- With your site open in Expression Web, choose Site > Site Settings. In the Site Settings dialog, make sure there is a check next to the option Maintain the site using hidden metadata files, and click OK.
- Quit Expression Web.
- In Windows Explorer, locate the root folder of your website.
- Right-click any HTML file in the site, and click Edit with Microsoft Expression Web. Expression Web opens and displays the page you right-clicked.
- Click on the Site View tab and the Folders button at the bottom of the site view.
You can edit the title in the Folders view: just click the title you want to edit, wait a second, and then click the title again to get into editing mode, and type your new title.
Edit a title directly in the Title column
That’s fine and dandy, but it’s not especially efficient to navigate in and out of all your site folders in order to review each of the page titles in your site. Instead, select View > Site > Files > All Files to list all of your site files in a single list.
View all files in a single list
To group your HTML pages together so they are not mingled in the list with other files in your site, click the Type column’s heading to sort the list by file type. Now you can efficiently review all of your page titles and quickly edit them in this view if desired.
Click the Type column to sort your site files by file type
Edit titles in the file Properties dialog box
This is a quick way to edit a page title without opening the page. In the Folder List panel, right click a web page and click Properties.
Right-clicking a file in the Folder List panel
The file Properties dialog box opens and enables you to edit the Title for the page.
The file Properties dialog
Edit web page titles in the Page Properties dialog box
To edit the title of a page you already have open in Expression Web, you obviously can edit the <title> tags by using the Code view of your page. Perhaps less obvious, and safer for those of you that are prone to code view typos, you can also edit the page title, as well as other important page properties, in the Page Properties dialog by choosing File > Properties while a page is open.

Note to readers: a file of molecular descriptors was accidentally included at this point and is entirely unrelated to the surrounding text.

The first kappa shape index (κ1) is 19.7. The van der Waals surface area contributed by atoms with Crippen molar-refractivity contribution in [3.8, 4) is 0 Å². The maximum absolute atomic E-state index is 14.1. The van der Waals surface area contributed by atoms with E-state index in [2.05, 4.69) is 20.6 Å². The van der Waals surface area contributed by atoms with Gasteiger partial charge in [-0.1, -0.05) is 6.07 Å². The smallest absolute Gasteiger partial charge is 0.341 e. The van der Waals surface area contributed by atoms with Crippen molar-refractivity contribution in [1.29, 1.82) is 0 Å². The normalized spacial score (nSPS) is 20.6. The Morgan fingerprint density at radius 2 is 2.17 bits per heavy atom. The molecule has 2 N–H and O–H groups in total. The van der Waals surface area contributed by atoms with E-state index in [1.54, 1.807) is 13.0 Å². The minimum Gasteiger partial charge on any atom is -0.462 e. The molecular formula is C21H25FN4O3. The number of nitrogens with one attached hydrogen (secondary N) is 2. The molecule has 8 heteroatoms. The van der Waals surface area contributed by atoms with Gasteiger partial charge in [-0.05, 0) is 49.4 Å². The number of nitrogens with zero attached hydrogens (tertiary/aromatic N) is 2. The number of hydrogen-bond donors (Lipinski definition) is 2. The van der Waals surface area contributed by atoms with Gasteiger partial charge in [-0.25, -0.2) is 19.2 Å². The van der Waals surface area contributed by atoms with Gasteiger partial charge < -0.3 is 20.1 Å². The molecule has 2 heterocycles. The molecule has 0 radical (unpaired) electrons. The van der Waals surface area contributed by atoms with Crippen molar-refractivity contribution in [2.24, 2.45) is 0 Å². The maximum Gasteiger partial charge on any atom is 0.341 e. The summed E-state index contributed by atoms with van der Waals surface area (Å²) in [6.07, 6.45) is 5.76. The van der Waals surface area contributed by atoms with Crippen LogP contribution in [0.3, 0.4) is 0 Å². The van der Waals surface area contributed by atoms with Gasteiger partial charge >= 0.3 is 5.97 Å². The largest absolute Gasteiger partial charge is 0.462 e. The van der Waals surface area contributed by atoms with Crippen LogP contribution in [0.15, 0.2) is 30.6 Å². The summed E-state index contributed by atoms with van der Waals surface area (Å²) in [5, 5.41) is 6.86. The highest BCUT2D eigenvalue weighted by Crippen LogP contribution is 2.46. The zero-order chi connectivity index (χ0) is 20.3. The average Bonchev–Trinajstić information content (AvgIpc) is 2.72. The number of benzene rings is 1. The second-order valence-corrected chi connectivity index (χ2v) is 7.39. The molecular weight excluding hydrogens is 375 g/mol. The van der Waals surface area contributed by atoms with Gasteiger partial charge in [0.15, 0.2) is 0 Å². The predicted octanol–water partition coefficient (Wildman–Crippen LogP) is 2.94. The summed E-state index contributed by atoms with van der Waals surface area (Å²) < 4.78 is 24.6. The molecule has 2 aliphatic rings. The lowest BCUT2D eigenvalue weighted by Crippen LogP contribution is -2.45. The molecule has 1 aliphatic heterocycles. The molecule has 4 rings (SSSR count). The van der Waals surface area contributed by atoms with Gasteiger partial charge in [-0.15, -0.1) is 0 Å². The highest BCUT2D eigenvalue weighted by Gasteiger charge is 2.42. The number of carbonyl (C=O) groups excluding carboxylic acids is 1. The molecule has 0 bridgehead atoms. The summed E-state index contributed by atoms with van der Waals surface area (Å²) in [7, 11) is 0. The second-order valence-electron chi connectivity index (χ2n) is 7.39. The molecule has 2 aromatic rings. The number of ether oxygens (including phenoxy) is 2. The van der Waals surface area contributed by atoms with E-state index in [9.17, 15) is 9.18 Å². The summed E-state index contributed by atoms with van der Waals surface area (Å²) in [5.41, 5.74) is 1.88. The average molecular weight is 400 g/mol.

Edit the page title, description, and keywords
Review pages titles by using the Find panel
The Find command and Find panel enable you to find and review all <title> tags in your site.
- Choose Edit > Find.
- In the Find and Replace dialog box, on the Find tab, in the Find what box, type <title>. Under Find where, select All pages. Under Advanced, select Find in source code, and then click Find All.
Search for <title> tags in all pages in your site
Double-click any search result to open the associated page. Alternatively, you can right click a search result in the Find panel and click Go to Page to select the page in the Folder List panel.
Use the Find panel to find all instances of the <title> tag in your site
Editing the content of your page titles to ensure they’re uniquely relevant to your site’s subject matter and to search terms your target audience will likely use is one step towards increasing your site’s search ranking. For more SEO guidance, check out these links:
- Google’s Search Engine Optimization (SE)) documentation: http://www.google.com/support/webmasters/bin/answer.py?hl=en&answer=35291
- Google’s PDF-based Search Engine Optimization Starter Guide
- Bing’s Guidelines for successful indexing